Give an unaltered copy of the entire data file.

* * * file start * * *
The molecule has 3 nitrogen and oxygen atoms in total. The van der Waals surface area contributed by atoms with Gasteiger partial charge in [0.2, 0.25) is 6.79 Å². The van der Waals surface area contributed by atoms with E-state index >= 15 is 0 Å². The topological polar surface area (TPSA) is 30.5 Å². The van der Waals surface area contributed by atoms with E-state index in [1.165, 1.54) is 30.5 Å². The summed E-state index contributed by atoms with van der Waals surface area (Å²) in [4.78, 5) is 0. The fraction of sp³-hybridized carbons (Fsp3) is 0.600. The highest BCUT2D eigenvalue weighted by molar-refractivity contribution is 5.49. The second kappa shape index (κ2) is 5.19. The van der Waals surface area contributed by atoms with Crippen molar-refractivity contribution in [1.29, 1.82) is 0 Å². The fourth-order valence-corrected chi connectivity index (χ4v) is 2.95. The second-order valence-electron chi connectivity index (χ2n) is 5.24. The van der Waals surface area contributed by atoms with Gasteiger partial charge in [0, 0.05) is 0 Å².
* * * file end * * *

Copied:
The molecule has 3 nitrogen and oxygen atoms in total. The van der Waals surface area contributed by atoms with Gasteiger partial charge in [0.2, 0.25) is 6.79 Å². The van der Waals surface area contributed by atoms with E-state index >= 15 is 0 Å². The topological polar surface area (TPSA) is 30.5 Å². The van der Waals surface area contributed by atoms with E-state index in [1.165, 1.54) is 30.5 Å². The summed E-state index contributed by atoms with van der Waals surface area (Å²) in [4.78, 5) is 0. The fraction of sp³-hybridized carbons (Fsp3) is 0.600. The highest BCUT2D eigenvalue weighted by molar-refractivity contribution is 5.49. The second kappa shape index (κ2) is 5.19. The van der Waals surface area contributed by atoms with Crippen molar-refractivity contribution in [1.29, 1.82) is 0 Å². The fourth-order valence-corrected chi connectivity index (χ4v) is 2.95. The second-order valence-electron chi connectivity index (χ2n) is 5.24. The van der Waals surface area contributed by atoms with Gasteiger partial charge in [0, 0.05) is 0 Å².